By: Katie Barnhart
Richard Stevenson is 62 years old and completely bald. He has bushy eyebrows and blue eyes that always twinkle when he smiles. He has an infectious laugh and makes the best cheesecake on the planet. He loves golf and is a horrible singer. He is a calm man; he rarely yells and doesn’t let life stress him out.
But before Richard became this man, he went to Hope High School in Providence, Rhode Island where he skipped class and always received bad grades. He was quick to fight and always talked back to his teachers. He hated school and didn’t want to go to college.
So what sparked the transformation that changed an inner city kid with no direction into a successful man?
In short, joining the military changed his life. But this is not a story about a kid who joined the military and instantly became a good man.
Richard enlisted the same day of his high school graduation in 1968. About a month later, Richard was sent to basic training in Virginia. When he completed basic training, he spent seven months in Washington D.C. working on a Navy base.
“Those seven months were great,” Richard said as he smiled and recalled the memories. “I spent most of my time in D.C. chasing women. I dated two best friends who never figured out they were dating the same guy,” laughed Richard. “Yeah, I was a jerk. I’ll admit it: I was a first class jerk. I was just a punk in a Navy uniform with a big head.”
At this point, Richard had been in the Navy for nine months and hadn’t changed a bit. After his seven months in D.C., he was assigned to a battalion in Cuba.
“I spent my time in Cuba like the same punk I always was. When I wasn’t on duty, I was smoking pot or getting drunk. Everyone always said that the military took kids like me and turned them into productive members of society, but I hadn’t changed a bit.”
“After 24 months, the government decided that they needed more people in Vietnam. They gave us the option of spending our next two years of duty in Vietnam as members of the Army or we could be honorably discharged and just go home. When I heard ‘Vietnam’ I was ready to sign the discharge papers right then and there.”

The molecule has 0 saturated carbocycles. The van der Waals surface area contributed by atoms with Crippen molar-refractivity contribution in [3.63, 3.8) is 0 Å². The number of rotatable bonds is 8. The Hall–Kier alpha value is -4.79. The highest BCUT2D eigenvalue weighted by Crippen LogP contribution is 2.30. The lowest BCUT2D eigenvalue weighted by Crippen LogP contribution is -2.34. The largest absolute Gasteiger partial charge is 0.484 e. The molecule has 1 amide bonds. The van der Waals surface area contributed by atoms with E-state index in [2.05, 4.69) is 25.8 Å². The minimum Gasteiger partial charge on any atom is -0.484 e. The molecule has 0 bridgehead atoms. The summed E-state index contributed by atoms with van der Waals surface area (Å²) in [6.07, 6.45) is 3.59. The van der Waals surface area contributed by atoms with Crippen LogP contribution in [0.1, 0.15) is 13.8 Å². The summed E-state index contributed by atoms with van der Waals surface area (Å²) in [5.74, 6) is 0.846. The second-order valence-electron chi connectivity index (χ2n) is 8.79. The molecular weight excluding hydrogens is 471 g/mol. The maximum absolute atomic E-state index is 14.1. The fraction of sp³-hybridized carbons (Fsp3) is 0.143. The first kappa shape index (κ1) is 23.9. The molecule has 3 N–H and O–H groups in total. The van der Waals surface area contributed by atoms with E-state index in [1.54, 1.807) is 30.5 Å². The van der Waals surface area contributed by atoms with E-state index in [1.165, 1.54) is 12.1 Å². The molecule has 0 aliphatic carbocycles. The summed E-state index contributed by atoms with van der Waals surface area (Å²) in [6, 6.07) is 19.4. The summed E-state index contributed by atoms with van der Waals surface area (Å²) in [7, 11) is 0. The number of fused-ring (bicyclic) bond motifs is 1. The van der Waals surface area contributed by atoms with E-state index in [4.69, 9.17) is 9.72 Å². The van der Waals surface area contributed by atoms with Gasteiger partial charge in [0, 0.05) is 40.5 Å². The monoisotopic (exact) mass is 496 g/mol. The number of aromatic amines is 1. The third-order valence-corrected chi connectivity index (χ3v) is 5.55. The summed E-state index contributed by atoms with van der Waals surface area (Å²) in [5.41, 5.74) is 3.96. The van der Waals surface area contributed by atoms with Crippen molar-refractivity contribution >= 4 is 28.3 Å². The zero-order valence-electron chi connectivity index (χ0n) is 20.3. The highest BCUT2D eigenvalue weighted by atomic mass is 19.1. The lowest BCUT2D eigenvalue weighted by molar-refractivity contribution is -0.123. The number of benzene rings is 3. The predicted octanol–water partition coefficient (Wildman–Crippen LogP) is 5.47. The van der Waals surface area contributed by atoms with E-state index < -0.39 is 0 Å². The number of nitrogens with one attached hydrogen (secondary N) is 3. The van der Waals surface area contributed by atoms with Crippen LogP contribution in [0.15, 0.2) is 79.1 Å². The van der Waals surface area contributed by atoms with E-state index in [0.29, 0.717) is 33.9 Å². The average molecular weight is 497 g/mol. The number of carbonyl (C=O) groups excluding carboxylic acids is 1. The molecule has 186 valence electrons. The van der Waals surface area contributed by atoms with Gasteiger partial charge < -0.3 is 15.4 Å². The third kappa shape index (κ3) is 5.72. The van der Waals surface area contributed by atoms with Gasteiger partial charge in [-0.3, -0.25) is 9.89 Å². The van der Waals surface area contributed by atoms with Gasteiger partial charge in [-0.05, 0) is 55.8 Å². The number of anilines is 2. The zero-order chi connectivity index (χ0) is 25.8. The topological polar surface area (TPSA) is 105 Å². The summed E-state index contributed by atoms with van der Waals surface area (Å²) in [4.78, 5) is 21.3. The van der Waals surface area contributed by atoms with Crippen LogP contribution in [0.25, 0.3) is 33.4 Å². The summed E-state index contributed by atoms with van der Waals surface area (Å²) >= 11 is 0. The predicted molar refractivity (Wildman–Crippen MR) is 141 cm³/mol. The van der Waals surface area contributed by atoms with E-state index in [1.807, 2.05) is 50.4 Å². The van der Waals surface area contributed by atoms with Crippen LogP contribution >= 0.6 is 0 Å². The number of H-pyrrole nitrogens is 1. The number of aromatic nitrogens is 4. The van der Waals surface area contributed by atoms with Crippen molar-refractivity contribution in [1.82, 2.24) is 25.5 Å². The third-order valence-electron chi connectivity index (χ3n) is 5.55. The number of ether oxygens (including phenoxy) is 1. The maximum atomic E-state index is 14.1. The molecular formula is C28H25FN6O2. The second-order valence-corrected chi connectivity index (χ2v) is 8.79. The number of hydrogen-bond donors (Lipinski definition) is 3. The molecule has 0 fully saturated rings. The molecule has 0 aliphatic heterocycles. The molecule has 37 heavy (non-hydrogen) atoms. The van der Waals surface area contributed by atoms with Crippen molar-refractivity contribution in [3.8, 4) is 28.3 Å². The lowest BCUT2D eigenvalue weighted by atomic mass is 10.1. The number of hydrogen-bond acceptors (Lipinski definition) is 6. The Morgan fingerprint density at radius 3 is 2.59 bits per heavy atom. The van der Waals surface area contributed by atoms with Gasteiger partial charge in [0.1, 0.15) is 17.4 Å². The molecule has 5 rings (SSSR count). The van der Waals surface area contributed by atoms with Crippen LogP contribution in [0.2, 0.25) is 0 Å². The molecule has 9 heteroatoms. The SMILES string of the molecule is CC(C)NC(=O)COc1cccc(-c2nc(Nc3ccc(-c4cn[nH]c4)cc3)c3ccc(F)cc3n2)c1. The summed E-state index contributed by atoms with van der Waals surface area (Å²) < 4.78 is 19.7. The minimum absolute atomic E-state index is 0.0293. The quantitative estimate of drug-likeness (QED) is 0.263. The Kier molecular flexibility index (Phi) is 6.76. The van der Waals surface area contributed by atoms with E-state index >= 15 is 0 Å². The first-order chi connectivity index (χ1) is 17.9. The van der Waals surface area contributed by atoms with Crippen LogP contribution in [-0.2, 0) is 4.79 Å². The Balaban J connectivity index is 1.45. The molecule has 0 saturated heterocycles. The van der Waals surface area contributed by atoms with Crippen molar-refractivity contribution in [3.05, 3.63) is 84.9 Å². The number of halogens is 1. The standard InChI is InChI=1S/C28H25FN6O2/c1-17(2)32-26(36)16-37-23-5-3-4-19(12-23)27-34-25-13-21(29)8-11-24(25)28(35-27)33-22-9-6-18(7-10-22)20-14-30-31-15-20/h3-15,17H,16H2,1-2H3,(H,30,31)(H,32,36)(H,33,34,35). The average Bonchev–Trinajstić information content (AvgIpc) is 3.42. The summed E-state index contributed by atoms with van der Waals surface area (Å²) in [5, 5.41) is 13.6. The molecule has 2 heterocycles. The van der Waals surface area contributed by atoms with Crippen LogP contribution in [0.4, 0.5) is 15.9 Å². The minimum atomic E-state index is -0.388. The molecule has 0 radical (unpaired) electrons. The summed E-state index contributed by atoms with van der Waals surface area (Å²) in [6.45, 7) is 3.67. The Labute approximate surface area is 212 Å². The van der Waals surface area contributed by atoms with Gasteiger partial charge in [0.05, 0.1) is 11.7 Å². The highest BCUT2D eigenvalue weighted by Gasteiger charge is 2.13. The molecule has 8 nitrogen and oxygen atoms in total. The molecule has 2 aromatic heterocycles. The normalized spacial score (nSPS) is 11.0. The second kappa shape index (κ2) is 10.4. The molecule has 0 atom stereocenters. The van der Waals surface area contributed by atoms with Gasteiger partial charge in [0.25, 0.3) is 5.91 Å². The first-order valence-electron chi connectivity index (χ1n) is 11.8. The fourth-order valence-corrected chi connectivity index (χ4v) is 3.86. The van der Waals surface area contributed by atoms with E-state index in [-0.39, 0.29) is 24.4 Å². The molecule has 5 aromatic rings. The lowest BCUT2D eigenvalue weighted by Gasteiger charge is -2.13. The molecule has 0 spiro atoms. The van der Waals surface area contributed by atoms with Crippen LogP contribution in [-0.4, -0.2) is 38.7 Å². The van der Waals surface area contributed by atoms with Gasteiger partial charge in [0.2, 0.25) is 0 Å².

Richard was back in Rhode Island a month later. He hadn’t changed at all while in the military, but how did being back home impact him?
“I still didn’t want to go to school. I know I could have gone for free, but I just didn’t want to and I didn’t feel like I had to. People would hire me because I was a veteran and they automatically assumed I was this great, reliable guy. I lost those jobs quickly because I was still a jerk.”
In 1972, Richard was a 22-year-old kid living with no direction. He had been home for a year and still wasn’t doing anything with his life; when was he going to change?
“I was out drinking one night with some buddies from high school and I realized that none of them had changed at all. I was sitting there thinking, ‘What am I doing with my life? Am I going to smoke pot and screw around or am I going to make something of myself?’”
“I went home and decided to become that upstanding guy that people expected a veteran to be. I borrowed one of my brother’s suits to get a job at a jewelry factory and enrolled in a few night classes at Roger Williams University. I still wasn’t big into school, but seven years later I graduated with a degree in Criminal Justice. I quit my job at the jewelry plant and entered the Correctional Officer Academy.”
Richard seemed to be finally getting his life on track. He had graduated college, started a career, gotten married, and started a family. How did he feel that his military experience contributed these changes?
“I enlisted in the Navy because I wanted an excuse not to go to college and I didn’t want to get sent to Vietnam,” Richard said in a very matter of fact tone. “I just messed around when I was in the Navy and I didn’t take it seriously.”
“Being in the military didn’t change me; being a veteran changed me. When I got back home, I realized that I couldn’t just keep acting however I wanted and that people expected me to become something great. I got all of my stupid teenage years out of my system in the military, I found the love of my life, and I had a family of my own. Elisa and I taught our kids to appreciate life and family. We taught them that without school, they will never get anywhere in life. I am lucky to have the life I do now. At the rate I was going before I got my act together, I wasn’t headed anywhere.”
So how did Richard Stevenson change his life? He became a veteran.
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